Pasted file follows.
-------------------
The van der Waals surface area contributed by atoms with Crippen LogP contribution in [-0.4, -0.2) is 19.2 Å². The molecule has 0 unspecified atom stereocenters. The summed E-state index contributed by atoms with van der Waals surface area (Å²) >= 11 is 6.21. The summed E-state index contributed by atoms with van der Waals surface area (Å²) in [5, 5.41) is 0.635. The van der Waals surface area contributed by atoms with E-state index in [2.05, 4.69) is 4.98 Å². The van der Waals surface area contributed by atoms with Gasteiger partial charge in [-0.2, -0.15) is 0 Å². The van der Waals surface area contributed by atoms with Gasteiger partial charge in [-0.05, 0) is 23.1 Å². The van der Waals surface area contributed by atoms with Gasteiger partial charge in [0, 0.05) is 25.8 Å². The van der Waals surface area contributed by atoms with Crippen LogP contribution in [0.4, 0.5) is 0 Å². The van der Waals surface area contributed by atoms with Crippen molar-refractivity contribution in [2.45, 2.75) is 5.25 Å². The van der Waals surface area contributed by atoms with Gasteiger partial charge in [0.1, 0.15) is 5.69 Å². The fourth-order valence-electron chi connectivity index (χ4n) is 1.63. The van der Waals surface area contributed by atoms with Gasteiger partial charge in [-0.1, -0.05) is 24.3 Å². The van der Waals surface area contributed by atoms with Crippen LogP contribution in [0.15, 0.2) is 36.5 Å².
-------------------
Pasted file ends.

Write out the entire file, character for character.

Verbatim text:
The van der Waals surface area contributed by atoms with Crippen LogP contribution in [-0.4, -0.2) is 19.2 Å². The molecule has 0 unspecified atom stereocenters. The summed E-state index contributed by atoms with van der Waals surface area (Å²) >= 11 is 6.21. The summed E-state index contributed by atoms with van der Waals surface area (Å²) in [5, 5.41) is 0.635. The van der Waals surface area contributed by atoms with E-state index in [2.05, 4.69) is 4.98 Å². The van der Waals surface area contributed by atoms with Gasteiger partial charge in [-0.2, -0.15) is 0 Å². The van der Waals surface area contributed by atoms with Gasteiger partial charge in [-0.05, 0) is 23.1 Å². The van der Waals surface area contributed by atoms with Gasteiger partial charge in [0, 0.05) is 25.8 Å². The van der Waals surface area contributed by atoms with Crippen LogP contribution in [0.4, 0.5) is 0 Å². The van der Waals surface area contributed by atoms with Crippen molar-refractivity contribution in [2.45, 2.75) is 5.25 Å². The van der Waals surface area contributed by atoms with Gasteiger partial charge in [0.1, 0.15) is 5.69 Å². The fourth-order valence-electron chi connectivity index (χ4n) is 1.63. The van der Waals surface area contributed by atoms with Gasteiger partial charge in [-0.1, -0.05) is 24.3 Å². The van der Waals surface area contributed by atoms with Crippen LogP contribution in [0.15, 0.2) is 36.5 Å².